Ethiopia continues cracking down on civil society groups through a provision in the charities law, which prevents organizations from receiving more than 10 percent of their funding from abroad
By Salem Solomon (VOA) |
WASHINGTON, D.C.―From an internet shutdown to convictions of journalists and opposition members, Ethiopia’s civil society has felt like it’s under attack in recent weeks.
On May 24, Getachew Shiferaw, editor of the news website Negere Ethiopia, was convicted of “inciting violence” because of a private Facebook conversation. The Ethiopian Federal Court initially charged Shiferaw under the country’s anti-terrorism law, but later charged him under the criminal code and sentenced him to time served since his arrest in 2015.
On May 25, a court sentenced Ethiopian opposition spokesman Yonatan Tesfaye to six-and-a-half years in prison on charges that he encouraged terrorism with comments on Facebook. Yeshiwas Assefa, newly elected president of the Semayawi (Blue) Party, called the verdict “disappointing and embarrassing.”
“Yonatan is sentenced to six years and six months just because of what he wrote on Facebook as something that encourages terrorism. He was expressing his thoughts freely. This is what we fear would bring people to protest in our country,” he told VOA.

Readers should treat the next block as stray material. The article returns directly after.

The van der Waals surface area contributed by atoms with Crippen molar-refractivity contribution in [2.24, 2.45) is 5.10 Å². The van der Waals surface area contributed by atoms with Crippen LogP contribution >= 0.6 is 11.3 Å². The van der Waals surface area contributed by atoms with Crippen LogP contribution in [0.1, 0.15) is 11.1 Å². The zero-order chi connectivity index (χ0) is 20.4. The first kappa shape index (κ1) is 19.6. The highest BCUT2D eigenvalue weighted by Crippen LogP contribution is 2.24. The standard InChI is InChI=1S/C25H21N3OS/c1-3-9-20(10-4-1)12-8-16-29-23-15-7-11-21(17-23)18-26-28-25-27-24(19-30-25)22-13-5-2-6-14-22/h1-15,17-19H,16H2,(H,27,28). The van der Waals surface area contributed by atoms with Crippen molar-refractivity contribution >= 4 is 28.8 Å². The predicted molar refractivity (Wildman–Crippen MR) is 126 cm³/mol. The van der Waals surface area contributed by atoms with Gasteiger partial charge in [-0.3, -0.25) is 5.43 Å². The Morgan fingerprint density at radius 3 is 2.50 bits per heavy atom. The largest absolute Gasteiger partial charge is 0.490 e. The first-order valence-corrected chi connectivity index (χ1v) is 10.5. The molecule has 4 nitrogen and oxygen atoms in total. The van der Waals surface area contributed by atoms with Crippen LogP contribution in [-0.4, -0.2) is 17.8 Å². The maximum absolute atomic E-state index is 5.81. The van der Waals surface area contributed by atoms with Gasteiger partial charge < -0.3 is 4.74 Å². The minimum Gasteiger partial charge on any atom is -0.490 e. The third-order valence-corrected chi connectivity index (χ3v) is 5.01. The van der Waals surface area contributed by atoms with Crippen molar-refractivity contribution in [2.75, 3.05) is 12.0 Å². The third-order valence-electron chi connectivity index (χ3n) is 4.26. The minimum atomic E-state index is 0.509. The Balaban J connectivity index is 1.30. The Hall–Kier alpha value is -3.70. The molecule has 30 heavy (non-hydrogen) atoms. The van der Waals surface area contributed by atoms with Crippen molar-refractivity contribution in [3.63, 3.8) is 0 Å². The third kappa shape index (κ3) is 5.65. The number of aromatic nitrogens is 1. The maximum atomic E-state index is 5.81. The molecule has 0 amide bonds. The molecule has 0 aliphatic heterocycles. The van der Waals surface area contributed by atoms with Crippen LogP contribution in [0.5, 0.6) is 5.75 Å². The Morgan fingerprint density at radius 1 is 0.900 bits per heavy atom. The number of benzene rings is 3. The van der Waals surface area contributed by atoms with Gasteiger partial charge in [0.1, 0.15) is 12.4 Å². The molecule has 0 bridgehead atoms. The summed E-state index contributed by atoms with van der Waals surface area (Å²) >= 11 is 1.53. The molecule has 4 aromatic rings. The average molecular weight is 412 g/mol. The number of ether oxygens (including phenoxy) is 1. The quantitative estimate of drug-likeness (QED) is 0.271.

The following day, May 26, two men, Tufa Melka and Kedir Bedasso, were charged with terrorism for their role in a stampede that occurred in October 2016 at a cultural festival in the Oromia region. The men are accused of yelling things into the microphone that led to chaos and the death of 55 people.
Gemeda Wariyo, a protester who grabbed the microphone and admitted to chanting “down, down Woyane” is in exile now and wasn’t mentioned in the court documents. “Woyane” is a colloquial term used to describe the ruling party in Ethiopia.
“I took the microphone in a peaceful protest,” he told VOA Amharic. “I was the one who protested and I don’t know the men blamed for grabbing the microphone.”
And in early June, the government cut off internet access nationwide, stating that the measure was needed to prevent high school students from cheating on final exams by sharing answers on social media.
Continue reading this story at Voice of America (VOA)
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